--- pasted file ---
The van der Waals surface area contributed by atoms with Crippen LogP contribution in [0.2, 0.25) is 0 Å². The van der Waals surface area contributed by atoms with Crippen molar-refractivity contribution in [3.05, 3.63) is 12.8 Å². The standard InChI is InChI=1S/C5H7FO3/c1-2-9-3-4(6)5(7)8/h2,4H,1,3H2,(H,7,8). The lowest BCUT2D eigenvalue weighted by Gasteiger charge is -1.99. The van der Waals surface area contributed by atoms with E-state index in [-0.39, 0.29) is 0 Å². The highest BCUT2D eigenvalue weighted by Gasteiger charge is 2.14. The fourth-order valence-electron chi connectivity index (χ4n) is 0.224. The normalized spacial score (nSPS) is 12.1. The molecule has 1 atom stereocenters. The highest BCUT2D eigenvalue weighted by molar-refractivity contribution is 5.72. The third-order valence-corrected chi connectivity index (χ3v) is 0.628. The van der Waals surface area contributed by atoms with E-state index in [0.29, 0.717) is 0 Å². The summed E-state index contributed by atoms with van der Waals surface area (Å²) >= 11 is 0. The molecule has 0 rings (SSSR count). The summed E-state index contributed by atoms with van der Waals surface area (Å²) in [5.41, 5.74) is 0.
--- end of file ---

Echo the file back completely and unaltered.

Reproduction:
The van der Waals surface area contributed by atoms with Crippen LogP contribution in [0.2, 0.25) is 0 Å². The van der Waals surface area contributed by atoms with Crippen molar-refractivity contribution in [3.05, 3.63) is 12.8 Å². The standard InChI is InChI=1S/C5H7FO3/c1-2-9-3-4(6)5(7)8/h2,4H,1,3H2,(H,7,8). The lowest BCUT2D eigenvalue weighted by Gasteiger charge is -1.99. The van der Waals surface area contributed by atoms with E-state index in [-0.39, 0.29) is 0 Å². The highest BCUT2D eigenvalue weighted by Gasteiger charge is 2.14. The fourth-order valence-electron chi connectivity index (χ4n) is 0.224. The normalized spacial score (nSPS) is 12.1. The molecule has 1 atom stereocenters. The highest BCUT2D eigenvalue weighted by molar-refractivity contribution is 5.72. The third-order valence-corrected chi connectivity index (χ3v) is 0.628. The van der Waals surface area contributed by atoms with E-state index in [0.29, 0.717) is 0 Å². The summed E-state index contributed by atoms with van der Waals surface area (Å²) >= 11 is 0. The molecule has 0 rings (SSSR count). The summed E-state index contributed by atoms with van der Waals surface area (Å²) in [5.41, 5.74) is 0.